Anthony Trollope: Autobiography of Anthony Trollope


In all this human nature must be the novel-writer's guide. No doubt effective novels have been written in which human nature has been set at defiance. I might name Caleb Williams as one and Adam Blair as another. But the exceptions are not more than enough to prove the rule. But in following human nature he must remember that he does so with a pen in his hand, and that the reader who will appreciate human nature will also demand artistic ability and literary aptitude.

The young novelist will probably ask, or more probably bethink himself how he is to acquire that knowledge of human nature which will tell him with accuracy what men and women would say in this or that position. He must acquire it as the compositor, who is to print his words, has learned the art of distributing his type--by constant and intelligent practice. Unless it be given to him to listen and to observe,--so to carry away, as it were, the manners of people in his memory as to be able to say to himself with assurance that these words might have been said in a given position, and that those other words could not have been said,--I do not think that in these days he can succeed as a novelist.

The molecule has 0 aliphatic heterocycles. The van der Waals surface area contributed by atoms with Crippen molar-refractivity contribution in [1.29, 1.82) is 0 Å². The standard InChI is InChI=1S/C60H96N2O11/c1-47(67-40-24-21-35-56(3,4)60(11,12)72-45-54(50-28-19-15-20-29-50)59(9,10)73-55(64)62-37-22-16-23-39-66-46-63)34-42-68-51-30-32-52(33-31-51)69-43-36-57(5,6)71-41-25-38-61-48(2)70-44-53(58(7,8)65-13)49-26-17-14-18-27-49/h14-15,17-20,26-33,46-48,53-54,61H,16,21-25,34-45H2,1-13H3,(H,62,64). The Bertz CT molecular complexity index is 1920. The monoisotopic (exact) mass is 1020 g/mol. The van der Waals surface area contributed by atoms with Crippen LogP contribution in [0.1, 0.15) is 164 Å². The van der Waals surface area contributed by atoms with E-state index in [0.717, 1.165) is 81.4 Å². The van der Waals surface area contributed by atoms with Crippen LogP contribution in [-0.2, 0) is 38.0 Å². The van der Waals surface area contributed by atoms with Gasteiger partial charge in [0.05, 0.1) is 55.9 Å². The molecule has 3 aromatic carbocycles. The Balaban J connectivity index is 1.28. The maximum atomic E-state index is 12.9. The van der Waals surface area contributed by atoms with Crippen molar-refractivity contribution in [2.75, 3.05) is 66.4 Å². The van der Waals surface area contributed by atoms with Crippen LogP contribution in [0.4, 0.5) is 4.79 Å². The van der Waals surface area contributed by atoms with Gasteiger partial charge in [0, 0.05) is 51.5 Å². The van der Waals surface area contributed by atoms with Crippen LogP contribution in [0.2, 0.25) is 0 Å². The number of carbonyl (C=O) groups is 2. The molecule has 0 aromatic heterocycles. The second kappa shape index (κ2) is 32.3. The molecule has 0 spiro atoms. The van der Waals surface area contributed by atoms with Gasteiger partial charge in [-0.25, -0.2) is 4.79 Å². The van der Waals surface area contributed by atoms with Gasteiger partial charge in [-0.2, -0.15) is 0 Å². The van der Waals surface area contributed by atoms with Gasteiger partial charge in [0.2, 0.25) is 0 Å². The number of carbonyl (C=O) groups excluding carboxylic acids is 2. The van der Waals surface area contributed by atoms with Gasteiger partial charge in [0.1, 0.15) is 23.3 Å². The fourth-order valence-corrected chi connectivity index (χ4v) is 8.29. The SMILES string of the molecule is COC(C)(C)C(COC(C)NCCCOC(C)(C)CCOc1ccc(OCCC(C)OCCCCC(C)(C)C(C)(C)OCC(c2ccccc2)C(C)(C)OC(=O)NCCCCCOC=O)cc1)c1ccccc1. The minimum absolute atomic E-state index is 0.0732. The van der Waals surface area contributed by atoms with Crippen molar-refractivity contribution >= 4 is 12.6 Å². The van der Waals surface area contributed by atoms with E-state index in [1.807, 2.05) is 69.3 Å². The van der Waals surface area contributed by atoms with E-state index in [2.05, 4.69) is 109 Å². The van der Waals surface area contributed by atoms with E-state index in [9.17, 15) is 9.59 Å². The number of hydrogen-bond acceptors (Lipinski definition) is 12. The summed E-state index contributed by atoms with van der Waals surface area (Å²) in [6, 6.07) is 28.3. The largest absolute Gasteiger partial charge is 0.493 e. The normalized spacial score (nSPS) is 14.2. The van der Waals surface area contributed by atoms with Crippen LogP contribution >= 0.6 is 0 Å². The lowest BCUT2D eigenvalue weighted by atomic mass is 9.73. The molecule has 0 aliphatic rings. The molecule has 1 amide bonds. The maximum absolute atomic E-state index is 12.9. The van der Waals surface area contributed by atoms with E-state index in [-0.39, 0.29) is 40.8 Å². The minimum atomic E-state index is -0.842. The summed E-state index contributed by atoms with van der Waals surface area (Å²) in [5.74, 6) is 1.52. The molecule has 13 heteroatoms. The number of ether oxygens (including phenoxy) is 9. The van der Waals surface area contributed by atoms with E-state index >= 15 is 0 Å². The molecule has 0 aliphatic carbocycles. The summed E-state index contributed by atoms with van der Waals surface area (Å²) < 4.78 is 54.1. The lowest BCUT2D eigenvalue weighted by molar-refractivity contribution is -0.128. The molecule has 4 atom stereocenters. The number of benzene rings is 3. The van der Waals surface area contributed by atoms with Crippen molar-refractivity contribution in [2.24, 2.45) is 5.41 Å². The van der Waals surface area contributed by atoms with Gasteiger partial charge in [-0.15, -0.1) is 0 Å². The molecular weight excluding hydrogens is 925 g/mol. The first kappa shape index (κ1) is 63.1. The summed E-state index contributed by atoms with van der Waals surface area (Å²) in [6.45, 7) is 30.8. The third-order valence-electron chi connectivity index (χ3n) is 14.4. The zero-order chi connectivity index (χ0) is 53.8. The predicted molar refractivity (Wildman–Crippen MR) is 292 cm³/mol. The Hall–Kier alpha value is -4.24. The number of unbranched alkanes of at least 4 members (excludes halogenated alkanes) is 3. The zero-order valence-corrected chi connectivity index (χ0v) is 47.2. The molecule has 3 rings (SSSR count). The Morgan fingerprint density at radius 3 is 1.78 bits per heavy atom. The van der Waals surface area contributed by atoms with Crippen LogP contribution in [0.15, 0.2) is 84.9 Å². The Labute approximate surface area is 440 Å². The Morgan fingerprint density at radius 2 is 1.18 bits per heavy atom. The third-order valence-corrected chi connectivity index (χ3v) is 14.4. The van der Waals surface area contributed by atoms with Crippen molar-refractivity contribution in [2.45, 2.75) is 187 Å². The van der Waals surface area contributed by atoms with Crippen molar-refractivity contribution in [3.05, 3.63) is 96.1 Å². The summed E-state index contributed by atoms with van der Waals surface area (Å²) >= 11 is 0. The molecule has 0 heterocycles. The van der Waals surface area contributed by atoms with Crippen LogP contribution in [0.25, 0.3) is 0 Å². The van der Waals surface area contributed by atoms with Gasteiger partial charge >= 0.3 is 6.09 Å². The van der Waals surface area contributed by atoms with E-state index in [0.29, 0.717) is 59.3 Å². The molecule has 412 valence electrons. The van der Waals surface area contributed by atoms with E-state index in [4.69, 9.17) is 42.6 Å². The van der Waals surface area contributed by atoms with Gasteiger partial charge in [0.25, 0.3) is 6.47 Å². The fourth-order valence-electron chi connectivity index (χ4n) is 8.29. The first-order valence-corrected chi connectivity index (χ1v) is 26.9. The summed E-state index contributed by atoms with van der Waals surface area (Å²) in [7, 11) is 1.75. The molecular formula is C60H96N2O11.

And then let him beware of creating tedium! Who has not felt the charm of a spoken story up to a certain point, and then suddenly become aware that it has become too long and is the reverse of charming. It is not only that the entire book may have this fault, but that this fault may occur in chapters, in passages, in pages, in paragraphs. I know no guard against this so likely to be effective as the feeling of the writer himself. When once the sense that the thing is becoming long has grown upon him, he may be sure that it will grow upon his readers. I see the smile of some who will declare to themselves that the words of a writer will never be tedious to himself. Of the writer of whom this may be truly said, it may be said with equal truth that he will always be tedious to his reader.

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